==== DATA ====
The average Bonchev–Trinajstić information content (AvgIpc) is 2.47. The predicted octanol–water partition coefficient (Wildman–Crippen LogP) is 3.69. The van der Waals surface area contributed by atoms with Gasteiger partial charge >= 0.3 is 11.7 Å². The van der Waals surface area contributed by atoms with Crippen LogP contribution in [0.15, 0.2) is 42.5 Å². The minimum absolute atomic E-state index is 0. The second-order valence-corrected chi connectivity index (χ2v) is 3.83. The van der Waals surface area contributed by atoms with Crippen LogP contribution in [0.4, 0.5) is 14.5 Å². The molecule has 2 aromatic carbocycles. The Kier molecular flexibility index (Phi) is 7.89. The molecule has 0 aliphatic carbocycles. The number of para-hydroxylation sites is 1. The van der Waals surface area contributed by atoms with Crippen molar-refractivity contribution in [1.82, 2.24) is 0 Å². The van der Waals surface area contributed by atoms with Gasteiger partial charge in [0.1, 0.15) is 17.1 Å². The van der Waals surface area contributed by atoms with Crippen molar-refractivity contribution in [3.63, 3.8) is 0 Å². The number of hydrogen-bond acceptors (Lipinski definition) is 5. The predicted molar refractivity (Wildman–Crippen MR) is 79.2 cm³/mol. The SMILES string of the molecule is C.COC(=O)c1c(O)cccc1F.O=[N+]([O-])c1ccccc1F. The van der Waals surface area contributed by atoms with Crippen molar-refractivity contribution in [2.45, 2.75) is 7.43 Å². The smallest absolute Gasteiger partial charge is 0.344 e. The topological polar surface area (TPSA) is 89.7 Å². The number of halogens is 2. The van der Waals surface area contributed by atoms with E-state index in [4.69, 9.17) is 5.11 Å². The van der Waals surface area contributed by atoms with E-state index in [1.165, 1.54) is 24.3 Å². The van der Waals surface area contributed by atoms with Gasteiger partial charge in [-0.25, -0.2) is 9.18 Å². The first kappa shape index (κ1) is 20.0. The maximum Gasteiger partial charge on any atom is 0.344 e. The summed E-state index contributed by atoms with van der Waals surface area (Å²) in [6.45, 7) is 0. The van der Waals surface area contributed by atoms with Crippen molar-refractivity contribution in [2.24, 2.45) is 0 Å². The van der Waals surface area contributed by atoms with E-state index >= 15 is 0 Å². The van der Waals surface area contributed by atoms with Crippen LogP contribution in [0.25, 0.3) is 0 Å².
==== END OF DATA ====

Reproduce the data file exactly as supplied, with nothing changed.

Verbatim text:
The average Bonchev–Trinajstić information content (AvgIpc) is 2.47. The predicted octanol–water partition coefficient (Wildman–Crippen LogP) is 3.69. The van der Waals surface area contributed by atoms with Gasteiger partial charge >= 0.3 is 11.7 Å². The van der Waals surface area contributed by atoms with Crippen LogP contribution in [0.15, 0.2) is 42.5 Å². The minimum absolute atomic E-state index is 0. The second-order valence-corrected chi connectivity index (χ2v) is 3.83. The van der Waals surface area contributed by atoms with Crippen LogP contribution in [0.4, 0.5) is 14.5 Å². The molecule has 2 aromatic carbocycles. The Kier molecular flexibility index (Phi) is 7.89. The molecule has 0 aliphatic carbocycles. The number of para-hydroxylation sites is 1. The van der Waals surface area contributed by atoms with Crippen molar-refractivity contribution in [1.82, 2.24) is 0 Å². The van der Waals surface area contributed by atoms with Gasteiger partial charge in [0.1, 0.15) is 17.1 Å². The van der Waals surface area contributed by atoms with Crippen molar-refractivity contribution in [3.63, 3.8) is 0 Å². The number of hydrogen-bond acceptors (Lipinski definition) is 5. The predicted molar refractivity (Wildman–Crippen MR) is 79.2 cm³/mol. The SMILES string of the molecule is C.COC(=O)c1c(O)cccc1F.O=[N+]([O-])c1ccccc1F. The van der Waals surface area contributed by atoms with Crippen molar-refractivity contribution in [2.45, 2.75) is 7.43 Å². The smallest absolute Gasteiger partial charge is 0.344 e. The topological polar surface area (TPSA) is 89.7 Å². The number of halogens is 2. The van der Waals surface area contributed by atoms with E-state index in [4.69, 9.17) is 5.11 Å². The van der Waals surface area contributed by atoms with E-state index in [1.165, 1.54) is 24.3 Å². The van der Waals surface area contributed by atoms with Gasteiger partial charge in [-0.25, -0.2) is 9.18 Å². The first kappa shape index (κ1) is 20.0. The maximum Gasteiger partial charge on any atom is 0.344 e. The summed E-state index contributed by atoms with van der Waals surface area (Å²) in [6.45, 7) is 0. The van der Waals surface area contributed by atoms with Crippen molar-refractivity contribution in [2.24, 2.45) is 0 Å². The van der Waals surface area contributed by atoms with E-state index >= 15 is 0 Å². The van der Waals surface area contributed by atoms with Crippen LogP contribution in [0.25, 0.3) is 0 Å².